Every day the elderly British man pushing his wife along in a wheelchair stopped by the coffee shop in the mall where Christine was working while her nursing license was finalized. As usual, he reached for his hot chocolate from Christine. That day he suddenly fell back and became unresponsive.
Like a blur, Christine sped around the counter, joined by another nurse who happened to be nearby. Realizing the man had just suffered a heart attack, they began taking turns giving him chest compressions and administering a defibrillator until the paramedics arrived. Christine, a 2013 nursing grad, had been trained for instances like this.
As a young girl growing up in England, Christine envisioned becoming a veterinarian or a fighter pilot. Then she read Hudson Taylor’s missionary biography and was impressed that he chose to talk, dress, and become like the Chinese people in order to reach them. She felt the Lord was calling her to be a medical missionary to China. “What I love about medical missions is that people are more likely to listen to you if you have something to help or give them,” she said.
When Christine told her mom that she was going to PCC to study nursing, her mom said, “Finally!” Christine knew it was her calling to use her skills, nature, and personality to help others. She started her freshman year of college in 2009 inspired and ready to do whatever the Lord would lead even if it meant heading to a mission field.
While PCC’s nursing program taught Christine how to become a nurse, her instructors taught her the importance of being faithful. Even her English classes helped prepare her to keep accurate records for her patients.
As a student, Christine promised herself never to work in the cardiac/telemetry floor. “I was scared of it and strongly disliked anything related to it,” she said. The heart monitors, stress tests, and EKG’s made that area of nursing daunting. Also, a patient’s improvement heavily depended on teaching them new habits which took time to learn before seeing changes. But the more Christine helped out on this floor, the more interested she became. She cannot really explain what changed, only that she gives God full credit for changing her perspective. “It was like a puzzle,” she said, “learning about procedures and medications to heal a patient.”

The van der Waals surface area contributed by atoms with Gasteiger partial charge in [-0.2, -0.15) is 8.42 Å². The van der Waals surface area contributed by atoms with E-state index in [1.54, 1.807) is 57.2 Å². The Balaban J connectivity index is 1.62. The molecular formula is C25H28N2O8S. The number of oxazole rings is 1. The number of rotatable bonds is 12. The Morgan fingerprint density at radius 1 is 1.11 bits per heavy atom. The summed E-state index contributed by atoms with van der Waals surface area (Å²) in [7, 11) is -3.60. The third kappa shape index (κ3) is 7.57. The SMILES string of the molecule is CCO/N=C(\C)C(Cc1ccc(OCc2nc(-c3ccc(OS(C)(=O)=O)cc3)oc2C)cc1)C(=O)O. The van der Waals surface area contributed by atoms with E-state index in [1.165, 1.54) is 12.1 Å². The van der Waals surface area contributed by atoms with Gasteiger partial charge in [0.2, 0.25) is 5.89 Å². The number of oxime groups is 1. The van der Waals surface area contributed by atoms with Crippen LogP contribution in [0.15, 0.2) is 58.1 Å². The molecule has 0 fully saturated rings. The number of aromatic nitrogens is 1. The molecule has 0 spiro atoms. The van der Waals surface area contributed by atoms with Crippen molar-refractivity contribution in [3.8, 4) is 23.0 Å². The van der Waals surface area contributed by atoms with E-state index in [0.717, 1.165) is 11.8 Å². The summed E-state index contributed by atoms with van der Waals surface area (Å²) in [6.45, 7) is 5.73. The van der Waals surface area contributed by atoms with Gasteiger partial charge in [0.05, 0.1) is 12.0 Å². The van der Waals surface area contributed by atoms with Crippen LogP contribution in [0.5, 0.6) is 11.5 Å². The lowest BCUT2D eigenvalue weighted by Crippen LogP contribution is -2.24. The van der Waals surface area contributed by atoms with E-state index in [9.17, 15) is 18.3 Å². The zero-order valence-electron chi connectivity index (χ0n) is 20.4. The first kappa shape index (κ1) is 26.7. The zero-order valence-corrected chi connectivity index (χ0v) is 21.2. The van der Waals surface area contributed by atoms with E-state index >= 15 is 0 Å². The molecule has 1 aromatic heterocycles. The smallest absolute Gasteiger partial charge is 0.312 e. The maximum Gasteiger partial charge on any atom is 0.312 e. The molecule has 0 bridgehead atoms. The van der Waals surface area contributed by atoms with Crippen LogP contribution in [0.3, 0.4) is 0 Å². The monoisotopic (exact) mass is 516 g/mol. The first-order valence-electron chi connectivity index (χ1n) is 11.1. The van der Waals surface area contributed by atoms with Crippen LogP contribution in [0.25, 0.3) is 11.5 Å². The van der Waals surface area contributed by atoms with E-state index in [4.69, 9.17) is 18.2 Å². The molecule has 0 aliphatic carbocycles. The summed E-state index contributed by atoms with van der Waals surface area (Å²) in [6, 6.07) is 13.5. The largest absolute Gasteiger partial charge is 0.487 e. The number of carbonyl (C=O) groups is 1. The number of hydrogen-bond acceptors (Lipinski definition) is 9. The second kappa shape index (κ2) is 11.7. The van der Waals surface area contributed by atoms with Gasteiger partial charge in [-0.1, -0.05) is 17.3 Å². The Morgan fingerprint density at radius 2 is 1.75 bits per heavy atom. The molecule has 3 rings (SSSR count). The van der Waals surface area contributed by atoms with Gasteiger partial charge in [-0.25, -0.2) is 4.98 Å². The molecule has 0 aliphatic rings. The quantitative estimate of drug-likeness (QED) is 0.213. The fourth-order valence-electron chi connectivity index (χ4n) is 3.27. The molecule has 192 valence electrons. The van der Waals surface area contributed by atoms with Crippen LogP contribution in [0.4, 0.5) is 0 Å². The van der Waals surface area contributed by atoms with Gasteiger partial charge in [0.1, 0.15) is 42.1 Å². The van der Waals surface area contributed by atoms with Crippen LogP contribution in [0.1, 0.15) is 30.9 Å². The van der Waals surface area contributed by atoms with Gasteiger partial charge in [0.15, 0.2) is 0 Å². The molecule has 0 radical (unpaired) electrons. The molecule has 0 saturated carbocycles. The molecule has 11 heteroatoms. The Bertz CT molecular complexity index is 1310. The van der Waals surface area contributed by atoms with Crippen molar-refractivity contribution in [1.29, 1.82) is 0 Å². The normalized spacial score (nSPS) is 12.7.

During the interview at the hospital where Christine now serves in North Dakota, the nurse interviewing wanted her specifically on her cardiac/telemetry floor. Christine said, “God used an area that was not my strength to make a difference in other people’s lives.” Now Christine can honestly say, “This job is amazing. This is my most favorite job. I can only put that up to God. He put that desire there. When you’re surrendered, He can change your heart.”
Christine learned that being a nurse is less about knowing everything but more about showing care and compassion for people. “I often get told in my job I can be trusted,” Christine said. “I am often my patient’s greatest advocate.”
Before returning to the States, Christine worked in an Australian hospital for a year. For a time, she worked in comfort care, caring for patients during their final moments. She remembers a family of a particular elderly woman that was ready to slip away. Unresponsive, she lay in her bed, surrounded by her family. Christine encouraged the family that she could still hear and feel them even if she didn’t seem to. They stayed all night, talking to her and holding her hand. The next morning while the family decided to have breakfast, Christine took a turn to bathe the lady, brushing her hair, singing, praying, and even sharing the gospel with her.
A week after she had passed away, the woman’s daughters came in to thank her; they gave her a gift and burst into tears, hugging Christine. Their gratitude made her feel like she had done much more than she actually had. “People appreciate that you can hug or pat them on their shoulder,” she said.
While still in England, Christine crossed paths with the elderly man from the coffee shop again. He was doing well and had since received a pacemaker. “I realized that the ultimate adventure would be to live within God’s will,” said Christine. “He has led me literally all the way around the circumference of this planet and back to the United States.”
Christine is trusting the Lord for her next great adventure: getting married to Benjamin Micklin (’10) and whatever the Lord has next for them.